Update: Lawlessness and mayhem are back as al-Shabaab attacks the capital—and as our commenters noted earlier.
If it’s a new day and Somalia is on the mend, then WHY ARE WE STILL IMPORTING SOMALI REFUGEES?
If Somalis from the ‘diaspora’ are traveling back and forth to Somalia to buy real estate and do business, why is the flow of “refugees” still moving Westward? Should we even be calling them “refugees” anymore?
Editors note: As of the end of February (5 months into fiscal year 2013) see, here, the US State Department and its contractors have brought 2,814 new Somali “refugees” to the US (read: new Democrat voters and cheap labor)!
In his opinion piece at Insight News, Minnesota Rep. Keith Ellison, the go-to guy for the federal refugee contractors, tells readers how great Somalia is doing and how the US needs to send more money to the country.
Let’s make a deal—send Somalia more money and let them keep their so-called “refugees.”
Ellison (emphasis mine):
It’s a new day in Somalia. That’s the message I took away from a trip to the capital city of Mogadishu earlier this year. We have our best opportunity in more than two decades to help stabilize Somalia and advance U.S. national security interests — but only if we act quickly.
The improved security situation has filled Mogadishu with new life. Somalis can once again play music and dance, activities banned by terrorist group Al-Shabab, which until recently controlled much of the country. Crowds of people fill the streets, socializing and shopping.
Somali-Americans from my district in Minnesota are starting businesses and buying real estate. And a new generation of Somalis from the global diaspora is returning. One of them started Somalia’s first think tank, the Heritage Institute for Policy Studies. Another woman left her high-paying job on Wall Street to help build up Somalia’s financial sector from scratch.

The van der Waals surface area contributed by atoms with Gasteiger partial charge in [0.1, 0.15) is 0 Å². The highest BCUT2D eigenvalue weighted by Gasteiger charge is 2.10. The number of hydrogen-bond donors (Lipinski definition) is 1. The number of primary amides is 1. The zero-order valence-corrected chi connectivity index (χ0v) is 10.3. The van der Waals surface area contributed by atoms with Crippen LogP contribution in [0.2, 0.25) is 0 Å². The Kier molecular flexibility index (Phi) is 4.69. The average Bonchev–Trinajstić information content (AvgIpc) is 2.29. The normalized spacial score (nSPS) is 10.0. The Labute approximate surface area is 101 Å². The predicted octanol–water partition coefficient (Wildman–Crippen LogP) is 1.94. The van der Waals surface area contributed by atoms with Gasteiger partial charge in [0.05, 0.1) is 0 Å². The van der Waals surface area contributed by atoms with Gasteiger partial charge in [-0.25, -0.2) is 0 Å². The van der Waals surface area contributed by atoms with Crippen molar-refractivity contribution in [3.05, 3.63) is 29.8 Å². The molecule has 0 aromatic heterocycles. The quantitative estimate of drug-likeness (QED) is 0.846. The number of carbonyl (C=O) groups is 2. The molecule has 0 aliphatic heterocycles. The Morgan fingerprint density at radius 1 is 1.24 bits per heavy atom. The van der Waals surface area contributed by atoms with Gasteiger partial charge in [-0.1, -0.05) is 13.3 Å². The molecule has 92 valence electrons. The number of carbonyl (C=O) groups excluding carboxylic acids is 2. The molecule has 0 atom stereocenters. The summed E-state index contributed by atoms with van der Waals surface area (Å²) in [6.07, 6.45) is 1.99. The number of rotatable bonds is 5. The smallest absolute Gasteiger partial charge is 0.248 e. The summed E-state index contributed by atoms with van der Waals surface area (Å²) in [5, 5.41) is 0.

These positive developments are largely a result of Somalia’s successful political transition last year. After many failed attempts, Somali leaders completed a process that produced the first representative, permanent government since the fall of Siad Barre’s regime in 1991.
Somalia now has a new constitution, parliament and president. In a strong vote of confidence, former Secretary of State Hillary Clinton formally recognized the new government when President Hassan Sheik Mohamud visited Washington in January. Mohamud also met with President Obama and more than 20 members of Congress.
Nonetheless, Somalia’s new leaders face challenges that would be difficult even for an experienced, well-resourced government. Ministries are nonexistent or understaffed; there is no public education or established banking system; more than a million people are displaced, and security threats remain serious. However, even the pessimists can no longer say that Somalia is hopeless.
The new government is populated with public servants who want Somalia to succeed. President Mohamud made clear at his meeting on Capitol Hill that security is his top priority. His government must quickly move into areas liberated from Al-Shabab and prove that government can be a force for good, not just a source of corruption and oppression. It can do that by providing basic public services, including trash pickup, transportation, education and a functioning judicial system.
The United States has an opportunity to make an investment in Somalia that could pay huge dividends over time.